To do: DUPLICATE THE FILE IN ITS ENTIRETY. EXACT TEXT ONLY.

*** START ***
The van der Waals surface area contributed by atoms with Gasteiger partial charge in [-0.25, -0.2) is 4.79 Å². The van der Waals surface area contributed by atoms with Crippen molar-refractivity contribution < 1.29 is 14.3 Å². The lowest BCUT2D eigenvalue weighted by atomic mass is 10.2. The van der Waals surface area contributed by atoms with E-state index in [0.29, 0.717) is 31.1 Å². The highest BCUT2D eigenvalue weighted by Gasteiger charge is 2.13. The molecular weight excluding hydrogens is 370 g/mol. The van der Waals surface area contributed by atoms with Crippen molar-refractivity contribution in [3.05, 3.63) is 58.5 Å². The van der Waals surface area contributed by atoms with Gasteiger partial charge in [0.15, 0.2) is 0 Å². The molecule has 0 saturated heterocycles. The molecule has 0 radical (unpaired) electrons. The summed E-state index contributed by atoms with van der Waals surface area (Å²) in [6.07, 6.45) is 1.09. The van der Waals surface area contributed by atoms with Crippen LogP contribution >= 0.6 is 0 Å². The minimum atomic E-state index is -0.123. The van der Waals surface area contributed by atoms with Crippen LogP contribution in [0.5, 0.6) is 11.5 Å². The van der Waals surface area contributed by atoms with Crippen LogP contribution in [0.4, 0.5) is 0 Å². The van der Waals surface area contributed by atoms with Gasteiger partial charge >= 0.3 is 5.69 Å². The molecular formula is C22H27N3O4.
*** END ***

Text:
The van der Waals surface area contributed by atoms with Gasteiger partial charge in [-0.25, -0.2) is 4.79 Å². The van der Waals surface area contributed by atoms with Crippen molar-refractivity contribution < 1.29 is 14.3 Å². The lowest BCUT2D eigenvalue weighted by atomic mass is 10.2. The van der Waals surface area contributed by atoms with E-state index in [0.29, 0.717) is 31.1 Å². The highest BCUT2D eigenvalue weighted by Gasteiger charge is 2.13. The molecular weight excluding hydrogens is 370 g/mol. The van der Waals surface area contributed by atoms with Crippen molar-refractivity contribution in [3.05, 3.63) is 58.5 Å². The van der Waals surface area contributed by atoms with Gasteiger partial charge in [0.15, 0.2) is 0 Å². The molecule has 0 saturated heterocycles. The molecule has 0 radical (unpaired) electrons. The summed E-state index contributed by atoms with van der Waals surface area (Å²) in [6.07, 6.45) is 1.09. The van der Waals surface area contributed by atoms with Crippen LogP contribution >= 0.6 is 0 Å². The minimum atomic E-state index is -0.123. The van der Waals surface area contributed by atoms with Crippen LogP contribution in [0.5, 0.6) is 11.5 Å². The van der Waals surface area contributed by atoms with Crippen LogP contribution in [0.4, 0.5) is 0 Å². The van der Waals surface area contributed by atoms with Gasteiger partial charge >= 0.3 is 5.69 Å². The molecular formula is C22H27N3O4.